Jordan Swings Open its Doors on a 5-Star Jail
An interesting article I read last week on a new and elite prison in Jordan…
The town of Salhoub, north of the capital Amman, is now home to a ‘luxurious’ prison facility that overlooks one of the most famous pine forests now threatened with extinction. The prison, which houses 60 inmates, was built exclusively for officials, businessmen, and public figures sentenced to jail on criminal or ethical charges. The Salhoub prison made headlines when it received several famous figures that were found guilty by the State Security Court in the Jordan Petroleum Refinery corruption case. The newcomers included three former officials and a businessman; all were charged with bribery and abuse of power and public office.
The government decided to allocate the separate facility for public figures to protect them from possible life-threatening clashes with ordinary inmates in general prisons facilities.
…The prison is modeled after five-star hotels as far as decorations and facilities are concerned, but with accordance to the local and international security standards as Salhoub prison is surrounded with an electric fence and is heavily guarded. On the other hand, other facilities are over-crowded and suffer from deteriorating health services and limited or lack of entertainment activities. [source]
I admit, when I first read it, I honestly thought it was a joke. Upon further reflection, it doesn’t seem to be. Worse yet, it didn’t really surprise me. That may be the worst part about such stories: that they now cease to surprise us.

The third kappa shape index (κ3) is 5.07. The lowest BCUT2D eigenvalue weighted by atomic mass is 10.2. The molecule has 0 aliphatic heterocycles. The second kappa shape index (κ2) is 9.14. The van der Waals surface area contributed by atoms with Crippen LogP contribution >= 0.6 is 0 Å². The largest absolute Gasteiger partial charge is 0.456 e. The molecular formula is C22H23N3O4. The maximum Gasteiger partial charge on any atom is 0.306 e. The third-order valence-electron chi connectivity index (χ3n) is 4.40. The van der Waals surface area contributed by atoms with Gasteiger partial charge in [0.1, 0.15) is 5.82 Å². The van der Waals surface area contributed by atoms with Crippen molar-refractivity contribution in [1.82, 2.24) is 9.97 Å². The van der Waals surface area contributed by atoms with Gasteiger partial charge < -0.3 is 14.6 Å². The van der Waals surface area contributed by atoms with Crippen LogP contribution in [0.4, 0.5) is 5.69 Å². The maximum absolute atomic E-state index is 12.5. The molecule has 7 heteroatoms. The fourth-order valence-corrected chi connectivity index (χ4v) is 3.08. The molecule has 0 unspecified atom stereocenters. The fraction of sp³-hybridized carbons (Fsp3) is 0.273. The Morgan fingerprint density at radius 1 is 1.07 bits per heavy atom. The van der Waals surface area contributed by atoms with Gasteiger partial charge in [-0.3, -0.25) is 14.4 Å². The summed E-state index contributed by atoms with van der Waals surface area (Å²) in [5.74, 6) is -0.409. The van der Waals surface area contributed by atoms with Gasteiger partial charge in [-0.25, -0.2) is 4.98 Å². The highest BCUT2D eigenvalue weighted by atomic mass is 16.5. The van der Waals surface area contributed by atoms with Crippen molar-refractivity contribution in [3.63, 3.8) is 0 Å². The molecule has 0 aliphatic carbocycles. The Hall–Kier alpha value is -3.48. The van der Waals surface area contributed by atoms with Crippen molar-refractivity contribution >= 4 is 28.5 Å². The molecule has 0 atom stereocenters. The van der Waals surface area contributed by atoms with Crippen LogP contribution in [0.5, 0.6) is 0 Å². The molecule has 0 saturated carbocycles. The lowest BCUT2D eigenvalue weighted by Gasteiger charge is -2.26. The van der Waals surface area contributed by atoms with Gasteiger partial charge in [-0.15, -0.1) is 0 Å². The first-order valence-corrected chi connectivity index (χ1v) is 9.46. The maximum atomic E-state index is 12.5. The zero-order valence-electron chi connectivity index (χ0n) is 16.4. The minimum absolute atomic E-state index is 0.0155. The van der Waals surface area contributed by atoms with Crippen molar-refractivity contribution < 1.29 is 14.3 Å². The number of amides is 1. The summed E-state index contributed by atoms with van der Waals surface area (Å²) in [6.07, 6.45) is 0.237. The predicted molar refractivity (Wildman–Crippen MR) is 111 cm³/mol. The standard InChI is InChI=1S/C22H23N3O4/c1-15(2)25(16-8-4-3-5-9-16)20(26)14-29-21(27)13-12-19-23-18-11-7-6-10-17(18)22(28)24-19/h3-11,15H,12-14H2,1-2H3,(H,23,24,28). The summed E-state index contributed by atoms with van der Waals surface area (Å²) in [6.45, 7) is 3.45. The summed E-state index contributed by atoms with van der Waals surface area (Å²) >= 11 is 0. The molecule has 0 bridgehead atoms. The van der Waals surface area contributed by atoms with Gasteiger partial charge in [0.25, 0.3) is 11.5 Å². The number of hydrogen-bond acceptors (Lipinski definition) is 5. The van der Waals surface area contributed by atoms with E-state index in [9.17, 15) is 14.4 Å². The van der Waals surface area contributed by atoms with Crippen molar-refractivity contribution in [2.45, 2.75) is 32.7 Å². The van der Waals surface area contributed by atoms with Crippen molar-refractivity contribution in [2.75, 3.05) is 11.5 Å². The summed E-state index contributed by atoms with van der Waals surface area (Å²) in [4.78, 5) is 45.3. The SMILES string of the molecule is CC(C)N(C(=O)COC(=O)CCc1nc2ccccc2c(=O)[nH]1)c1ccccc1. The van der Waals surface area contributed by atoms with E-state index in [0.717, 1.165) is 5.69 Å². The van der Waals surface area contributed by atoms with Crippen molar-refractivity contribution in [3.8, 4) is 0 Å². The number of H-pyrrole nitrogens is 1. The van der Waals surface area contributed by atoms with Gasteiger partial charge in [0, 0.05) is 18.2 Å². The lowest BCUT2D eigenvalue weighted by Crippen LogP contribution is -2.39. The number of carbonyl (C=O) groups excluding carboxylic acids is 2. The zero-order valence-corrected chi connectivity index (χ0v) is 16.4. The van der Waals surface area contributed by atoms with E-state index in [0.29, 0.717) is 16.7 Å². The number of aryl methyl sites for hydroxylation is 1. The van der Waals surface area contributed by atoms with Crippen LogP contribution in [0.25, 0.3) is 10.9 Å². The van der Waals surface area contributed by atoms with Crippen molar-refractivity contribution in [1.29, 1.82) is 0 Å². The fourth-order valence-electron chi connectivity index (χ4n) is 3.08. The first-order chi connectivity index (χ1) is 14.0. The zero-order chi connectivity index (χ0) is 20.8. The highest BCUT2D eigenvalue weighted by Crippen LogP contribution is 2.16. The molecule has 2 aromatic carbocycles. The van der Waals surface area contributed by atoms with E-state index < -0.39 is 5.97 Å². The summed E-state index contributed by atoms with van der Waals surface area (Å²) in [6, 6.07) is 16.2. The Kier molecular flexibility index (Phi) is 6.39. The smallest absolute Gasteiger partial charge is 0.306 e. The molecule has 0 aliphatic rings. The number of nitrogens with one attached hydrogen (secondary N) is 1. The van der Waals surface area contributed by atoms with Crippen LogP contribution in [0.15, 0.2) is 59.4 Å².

The people who have likely perpetrated the worst crime in the Kingdom, the kind of crime that affect millions of people, the kind of crime that takes money directly from the pockets of people, the kind of crime that is not limited to one person – these people are now held in a five-star jail? If this place has an Internet connection and a phone line I can safely assume they’re probably conducting business as usual.
If the argument is concerning their safety, why all the luxury? Why not stick them in an ordinary jail and just quarantine them off from the other inmates who seek to harm them (who are part of the 99% of the population that would like to do just that)? Why build a luxurious facility?
Moreover, with these people responsible for committing some of the worst acts visited upon the Jordanian public, acts that include swindling and corruption that ranks in the millions – why are the same people they robbed, the ordinary tax-paying Jordanian, having to pay for their imprisonment in such luxury? Is that not the ultimate irony of the whole story?
Sigh, where are we heading? Do we not have enough divides between the rich and the poor that now even rich prisoners receive a higher standard of services than the poor ones?
UPDATE: As some may have already pointed out here and elsewhere, the photo provided by the source is indeed not of the prison itself (which isn’t great journalism on their part). Unfortunately, while the visual isn’t real, the story continues to be